In addition to this, Womanism contains the following distinctive elements:
Alice Walker is a Pulitzer Prize-winning novelist and poet. She was born in 1944 in the southern state of Georgia. As a child she experienced segregation and racism.
Her novel The Colour Purple is a fictional story but drew on real experiences of African American women. In the book the protagonist Celie Harris faces problems caused by racism, sexism and poverty. Her life is controlled by men beginning with her rape age 14 by the person she believes to be her father.
The idea that African American woman have the triple problem of racism, sexism (including sexism perpetuated by patriarchal black men) and classism is central to womanism.
Her book In Search of Our Mothers' Gardens contains a variety of different articles on the theme of womanism. In it she says that a womanist is
Womanism is not separatist. Walker is an activist for various human rights issues. She opposed the Iraq war out of concern for the women and children and has been a vocal opponent of Israeli policies in Gaza.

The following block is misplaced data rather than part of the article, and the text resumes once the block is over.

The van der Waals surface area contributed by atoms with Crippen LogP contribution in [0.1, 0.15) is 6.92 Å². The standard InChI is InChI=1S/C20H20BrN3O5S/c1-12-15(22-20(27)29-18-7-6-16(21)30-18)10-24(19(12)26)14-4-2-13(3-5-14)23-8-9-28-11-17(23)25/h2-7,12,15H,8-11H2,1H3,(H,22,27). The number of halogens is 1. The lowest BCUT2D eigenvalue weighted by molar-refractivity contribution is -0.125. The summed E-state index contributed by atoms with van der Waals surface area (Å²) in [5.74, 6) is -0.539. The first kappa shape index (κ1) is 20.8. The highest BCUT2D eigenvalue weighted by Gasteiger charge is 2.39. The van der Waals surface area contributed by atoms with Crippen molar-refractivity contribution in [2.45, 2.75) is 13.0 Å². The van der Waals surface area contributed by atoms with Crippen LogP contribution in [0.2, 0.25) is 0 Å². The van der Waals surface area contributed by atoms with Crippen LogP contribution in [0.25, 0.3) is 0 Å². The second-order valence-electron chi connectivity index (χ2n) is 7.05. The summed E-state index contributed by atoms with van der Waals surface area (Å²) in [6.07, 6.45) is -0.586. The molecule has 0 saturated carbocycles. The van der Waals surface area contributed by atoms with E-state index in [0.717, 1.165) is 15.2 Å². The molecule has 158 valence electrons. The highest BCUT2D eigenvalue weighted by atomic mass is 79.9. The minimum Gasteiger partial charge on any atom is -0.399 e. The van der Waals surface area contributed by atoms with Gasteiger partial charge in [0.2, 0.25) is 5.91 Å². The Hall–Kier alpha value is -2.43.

Is a theology professor teaching at the Union Theological Seminary in New York. Her book Sisters in the Wilderness (1993) is a womanist theological classic. She has also written many articles on womanism, some of which can be found online.
Williams has stressed that womanism uses the experience of black women as its starting point. Often, this involves an element of reclaiming what has been forgotten or overlooked.